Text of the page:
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Lead Toxicity
Where Is Lead Found?

Course: WB 1105
CE Original Date: August 20, 2007
CE Renewal Date: August 20, 2010
CE Expiration Date: August 20, 2012
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Learning Objectives

Upon completion of this section, you will be able to

  • describe potential sources of lead exposure in the U.S. today


The distribution of lead in the environment varies from place to place. Each of the following sources of lead is discussed further below.

  • The most widespread source of lead today for U.S. children is in lead paint that remains in older buildings.
  • Lead may be found in and around workplaces that involve lead.
  • Lead may contaminate water, food, and beverages, but the contaminant cannot be seen, tasted, or smelled.
  • Lead may still be found in some commercial products.
  • Some imported home remedies and cosmetics contain lead.
  • Lead concentrations in soil, air, and water can be especially high near the sites of historic or ongoing mining operations or smelters.
  • While blood lead levels over time are consistently declining, it is still a serious health problem for many, particularly children in urban areas.

Landrigan (2002) estimates that the U.S. incurs $43.4 billion annually in the costs of all pediatric environmental disease , with childhood lead poisoning alone accounting for the vast majority of it. This is a very high cost to our society, which include medical costs, disability, education and parental lost work time.

Homes and Buildings

Lead was banned from consumer use paint in the U.S. in 1977. Even though leaded paint may be covered with non-leaded paint, lead may still be released into the home environment by peeling, chipping, chalking, friction, or impact. Lead may also be released through past or ongoing home renovation. Lead-contaminated household dust is the major course of lead exposure to children in the U.S. (Lanphear et al. 2002)
Between 83% and 86% of all homes built before 1978 in the U.S. have lead-based paint in them. (CDC 1997a)

  • The older the house, the more likely it is to contain lead-based paint and to have a higher concentration of lead in the paint.
  • The number of existing U.S. housing units built before 1950, when paint had high lead content, decreased from 27.5 million in 1990 to 25.8 million in 2000 (CDC 2003); despite the gradual decline in the number of houses containing lead paint, however, it still poses a risk.
  • Before 1955, a significant amount of white house paint sold and used was 50% lead and 50% linseed oil. In 1955, manufacturers adopted a voluntary house paint lead-content standard of 1%, but house paint with higher levels of lead continued to be manufactured. (Rabin 1989 as cited in AAP 1993)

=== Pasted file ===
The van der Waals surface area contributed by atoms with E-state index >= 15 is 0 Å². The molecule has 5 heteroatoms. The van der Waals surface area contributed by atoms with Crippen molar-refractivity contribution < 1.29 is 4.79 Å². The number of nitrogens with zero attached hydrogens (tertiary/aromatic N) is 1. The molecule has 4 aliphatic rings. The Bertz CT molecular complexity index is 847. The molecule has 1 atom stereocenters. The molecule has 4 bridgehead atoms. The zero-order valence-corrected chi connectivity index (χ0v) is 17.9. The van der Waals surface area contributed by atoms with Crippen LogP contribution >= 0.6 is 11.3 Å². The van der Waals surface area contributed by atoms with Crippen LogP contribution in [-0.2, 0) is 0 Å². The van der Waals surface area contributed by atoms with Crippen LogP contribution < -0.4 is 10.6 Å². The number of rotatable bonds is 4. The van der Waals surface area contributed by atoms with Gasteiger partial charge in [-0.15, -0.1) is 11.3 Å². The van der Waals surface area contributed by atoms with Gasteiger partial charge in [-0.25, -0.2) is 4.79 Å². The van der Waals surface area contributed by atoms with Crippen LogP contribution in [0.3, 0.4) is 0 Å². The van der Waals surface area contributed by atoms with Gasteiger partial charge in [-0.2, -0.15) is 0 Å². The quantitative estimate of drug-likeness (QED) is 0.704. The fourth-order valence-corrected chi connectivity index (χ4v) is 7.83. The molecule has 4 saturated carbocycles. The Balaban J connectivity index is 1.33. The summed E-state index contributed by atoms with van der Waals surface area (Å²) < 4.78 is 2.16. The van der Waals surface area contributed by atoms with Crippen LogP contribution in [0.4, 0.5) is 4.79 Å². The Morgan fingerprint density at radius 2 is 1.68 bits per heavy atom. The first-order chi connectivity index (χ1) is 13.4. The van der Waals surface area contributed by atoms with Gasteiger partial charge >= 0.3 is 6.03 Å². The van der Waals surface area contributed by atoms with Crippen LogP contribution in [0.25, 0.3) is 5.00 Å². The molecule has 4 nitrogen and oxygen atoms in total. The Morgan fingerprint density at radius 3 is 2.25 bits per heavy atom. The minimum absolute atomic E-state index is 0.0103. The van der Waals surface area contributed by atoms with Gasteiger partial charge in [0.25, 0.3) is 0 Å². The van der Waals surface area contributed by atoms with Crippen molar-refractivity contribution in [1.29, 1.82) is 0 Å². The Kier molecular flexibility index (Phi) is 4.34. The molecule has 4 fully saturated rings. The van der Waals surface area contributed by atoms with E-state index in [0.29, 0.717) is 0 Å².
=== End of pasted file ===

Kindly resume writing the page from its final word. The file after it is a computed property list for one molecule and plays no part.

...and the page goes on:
• The amount of lead allowable in paint was lowered by federal law to 1% in 1971 and then to 0.06% in 1977.
  • Workers renovating highway overpasses and bridges are frequently exposed to lead paint applied to these structures over many years before current regulations were in place.

In addition to degradation of interior paint, lead may be tracked into homes in significant quantities from exterior soil that was contaminated by historical use of lead in paint, gasoline, or industries.

Drinking Water

Lead occurs in drinking water through leaching from lead-containing pipes, faucets, and solder, which in turn can be found in plumbing of older buildings.

  • Homes built before 1986 are more likely to have lead pipes, fixtures and solder, although newer homes may also be at risk.
  • Boiling water will not get rid of lead.
  • Other potential sources of lead contamination include brass fixtures, older drinking water coolers, and older coffee urns (Mushak et al. 1989 as cited in AAP 1993).

Foods and Beverages Contaminated with Lead

Even when lead is not intentionally used in a product, it may contaminate items such as food, water, or alcohol. Lead may contaminate food during

  • production and processing
  • packaging
  • storage


Production sources may include

  • root vegetables uptake from soil
  • atmospheric lead deposition into leafy vegetables (Mushak et al. 1989 as cited in AAP 1993)
  • grinding or cutting equipment during processing


Lead in packaging may contaminate food.

  • Bright red and yellow paints on bread bags and candy may contain lead (ATSDR 2005; Mushak et al. 1989 as cited in AAP 1993).
  • Although lead was phased out of cans in the U.S. in the 1980's, some imported cans may still contain lead.


Food or beverages may be stored in lead-containing vessels that contaminate the product.

  • Even "safe" pottery and ceramic-ware can become harmful if the protective glaze wears off and exposes people to lead-containing pigments.
  • Lead-glazed pottery, particularly if it is imported, is a potential source of exposure that is often overlooked.
  • Wine and homemade alcohol that was distilled and/or stored in leaded containers.
  • Wine or other alcoholic drinks stored in leaded-crystal glassware may become contaminated.


Other sources of food contamination include

  • candies, especially chili-based imported from Mexico
  • certain “natural” calcium supplements